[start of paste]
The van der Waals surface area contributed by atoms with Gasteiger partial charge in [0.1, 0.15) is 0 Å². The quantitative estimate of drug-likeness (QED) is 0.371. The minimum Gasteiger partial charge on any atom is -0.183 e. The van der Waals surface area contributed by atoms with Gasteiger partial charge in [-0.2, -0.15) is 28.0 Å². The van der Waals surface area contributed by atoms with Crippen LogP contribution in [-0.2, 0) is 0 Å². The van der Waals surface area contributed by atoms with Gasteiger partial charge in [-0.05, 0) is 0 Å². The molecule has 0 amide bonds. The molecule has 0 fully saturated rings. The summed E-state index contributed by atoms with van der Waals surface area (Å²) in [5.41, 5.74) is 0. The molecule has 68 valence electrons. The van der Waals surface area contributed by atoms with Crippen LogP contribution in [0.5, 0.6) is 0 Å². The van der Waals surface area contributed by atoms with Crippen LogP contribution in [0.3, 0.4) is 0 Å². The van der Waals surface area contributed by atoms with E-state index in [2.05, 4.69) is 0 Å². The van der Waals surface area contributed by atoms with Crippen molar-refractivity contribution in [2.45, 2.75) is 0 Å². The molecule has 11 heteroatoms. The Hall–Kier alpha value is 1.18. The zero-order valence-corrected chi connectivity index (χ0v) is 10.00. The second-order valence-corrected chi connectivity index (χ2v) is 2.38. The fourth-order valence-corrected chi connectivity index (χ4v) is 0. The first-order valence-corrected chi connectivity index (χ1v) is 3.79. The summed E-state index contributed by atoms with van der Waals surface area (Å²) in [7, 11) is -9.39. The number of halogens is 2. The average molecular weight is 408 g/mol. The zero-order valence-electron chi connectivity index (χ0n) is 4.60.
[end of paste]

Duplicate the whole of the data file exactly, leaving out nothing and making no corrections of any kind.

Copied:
The van der Waals surface area contributed by atoms with Gasteiger partial charge in [0.1, 0.15) is 0 Å². The quantitative estimate of drug-likeness (QED) is 0.371. The minimum Gasteiger partial charge on any atom is -0.183 e. The van der Waals surface area contributed by atoms with Gasteiger partial charge in [-0.2, -0.15) is 28.0 Å². The van der Waals surface area contributed by atoms with Crippen LogP contribution in [-0.2, 0) is 0 Å². The van der Waals surface area contributed by atoms with Gasteiger partial charge in [-0.05, 0) is 0 Å². The molecule has 0 amide bonds. The molecule has 0 fully saturated rings. The summed E-state index contributed by atoms with van der Waals surface area (Å²) in [5.41, 5.74) is 0. The molecule has 68 valence electrons. The van der Waals surface area contributed by atoms with Crippen LogP contribution in [0.5, 0.6) is 0 Å². The van der Waals surface area contributed by atoms with Crippen LogP contribution in [0.3, 0.4) is 0 Å². The van der Waals surface area contributed by atoms with E-state index in [2.05, 4.69) is 0 Å². The van der Waals surface area contributed by atoms with Crippen molar-refractivity contribution in [2.45, 2.75) is 0 Å². The molecule has 11 heteroatoms. The Hall–Kier alpha value is 1.18. The zero-order valence-corrected chi connectivity index (χ0v) is 10.00. The second-order valence-corrected chi connectivity index (χ2v) is 2.38. The fourth-order valence-corrected chi connectivity index (χ4v) is 0. The first-order valence-corrected chi connectivity index (χ1v) is 3.79. The summed E-state index contributed by atoms with van der Waals surface area (Å²) in [7, 11) is -9.39. The number of halogens is 2. The average molecular weight is 408 g/mol. The zero-order valence-electron chi connectivity index (χ0n) is 4.60.